Singapore economic survey expected to confirm sluggish growth in Q2

A woman at a protest march against Brexit. Britain's decision to leave the European Union has been a cause of concern for economists looking at Singapore's growth outlook.
A woman at a protest march against Brexit. Britain's decision to leave the European Union has been a cause of concern for economists looking at Singapore's growth outlook.PHOTO: REUTERS

Singapore's latest estimate of second-quarter gross domestic product (GDP) is likely to confirm sluggish growth in the April-June quarter, with the outlook clouded by concerns over Brexit and weakening global demand.

The second-quarter economic survey of Singapore, with detailed breakdowns of growth by industry, is set to be released on Thursday.

The median forecast in a Reuters survey of 13 economists was that GDP in the April-June quarter expanded by 0.8 per cent from the previous three months on an annualised and seasonally adjusted basis.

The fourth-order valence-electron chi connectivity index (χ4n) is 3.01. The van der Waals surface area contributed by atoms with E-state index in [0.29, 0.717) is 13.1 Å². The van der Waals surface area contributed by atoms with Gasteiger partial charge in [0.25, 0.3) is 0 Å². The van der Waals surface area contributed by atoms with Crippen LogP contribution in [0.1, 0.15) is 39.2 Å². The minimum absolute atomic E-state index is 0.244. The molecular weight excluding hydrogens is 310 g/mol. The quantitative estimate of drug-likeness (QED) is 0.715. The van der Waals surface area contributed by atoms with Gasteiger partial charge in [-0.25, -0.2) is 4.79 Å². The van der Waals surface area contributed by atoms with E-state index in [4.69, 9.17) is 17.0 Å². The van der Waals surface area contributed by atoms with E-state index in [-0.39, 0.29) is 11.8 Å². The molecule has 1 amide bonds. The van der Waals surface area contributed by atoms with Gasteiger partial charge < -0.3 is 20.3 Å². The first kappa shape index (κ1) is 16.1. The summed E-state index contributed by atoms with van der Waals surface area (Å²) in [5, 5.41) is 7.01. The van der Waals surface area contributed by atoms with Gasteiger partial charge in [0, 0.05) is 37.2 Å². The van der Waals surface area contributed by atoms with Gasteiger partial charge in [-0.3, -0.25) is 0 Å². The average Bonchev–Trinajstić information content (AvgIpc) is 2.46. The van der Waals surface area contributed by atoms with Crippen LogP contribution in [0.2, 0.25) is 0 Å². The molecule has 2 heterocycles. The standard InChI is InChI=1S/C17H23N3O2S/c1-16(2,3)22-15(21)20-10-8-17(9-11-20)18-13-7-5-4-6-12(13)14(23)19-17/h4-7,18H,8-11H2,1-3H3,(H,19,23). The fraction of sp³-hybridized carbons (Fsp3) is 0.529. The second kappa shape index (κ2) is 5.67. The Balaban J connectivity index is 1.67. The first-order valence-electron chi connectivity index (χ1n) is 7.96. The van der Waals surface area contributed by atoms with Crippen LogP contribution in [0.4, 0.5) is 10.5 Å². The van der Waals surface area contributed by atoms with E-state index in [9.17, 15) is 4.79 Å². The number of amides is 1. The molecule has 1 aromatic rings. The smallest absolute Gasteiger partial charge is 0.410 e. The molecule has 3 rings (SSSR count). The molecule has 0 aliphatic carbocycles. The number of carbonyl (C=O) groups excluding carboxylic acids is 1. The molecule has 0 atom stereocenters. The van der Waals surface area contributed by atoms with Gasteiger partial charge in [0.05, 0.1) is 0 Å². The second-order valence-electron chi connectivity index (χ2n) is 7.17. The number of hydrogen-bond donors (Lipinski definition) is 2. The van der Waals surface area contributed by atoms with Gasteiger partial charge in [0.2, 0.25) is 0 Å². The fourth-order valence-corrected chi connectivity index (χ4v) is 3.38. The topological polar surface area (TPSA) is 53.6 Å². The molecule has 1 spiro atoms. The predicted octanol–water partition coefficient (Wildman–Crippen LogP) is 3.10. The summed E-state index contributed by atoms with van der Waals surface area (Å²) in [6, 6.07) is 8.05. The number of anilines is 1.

That would be the same as the Government's advance estimate of second-quarter GDP released last month.

Economic growth in Singapore is likely to remain low compared with recent years, said Mr Hayato Nakamura, a senior economist for Bank of Tokyo-Mitsubishi UFJ.

He expects growth to be held back by the "stagnation of global trade", particularly in Asia, as well as high business costs, which have eroded the competitiveness of Singapore's manufacturing sector.

Year-on-year GDP growth is expected to match the advance estimate of 2.2 per cent, according to the Reuters survey.

Some economists say the Government might announce a revised forecast for 2016 growth, after the Monetary Authority of Singapore (MAS) said last month that the forecast of 1-3 per cent growth was under review. The growth forecast might be tightened to "about 2 per cent", said Mr Song Seng Wun, an economist for CIMB Private Banking.

MAS managing director Ravi Menon said last month that the central bank's current monetary policy stance remains appropriate and only a marked worsening in the global economy or significant shift to the inflation outlook would prompt a change.

The MAS said it was closely watching risks related to Britain's vote to leave the European Union, the United States' economic recovery and the slowdown in China.

In April, the MAS unexpectedly eased policy by setting the rate of appreciation of the Singapore dollar's policy band at zero per cent.

REUTERS

A version of this article appeared in the print edition of The Straits Times on August 09, 2016, with the headline 'S'pore survey expected to confirm sluggish growth in Q2'. Print Edition | Subscribe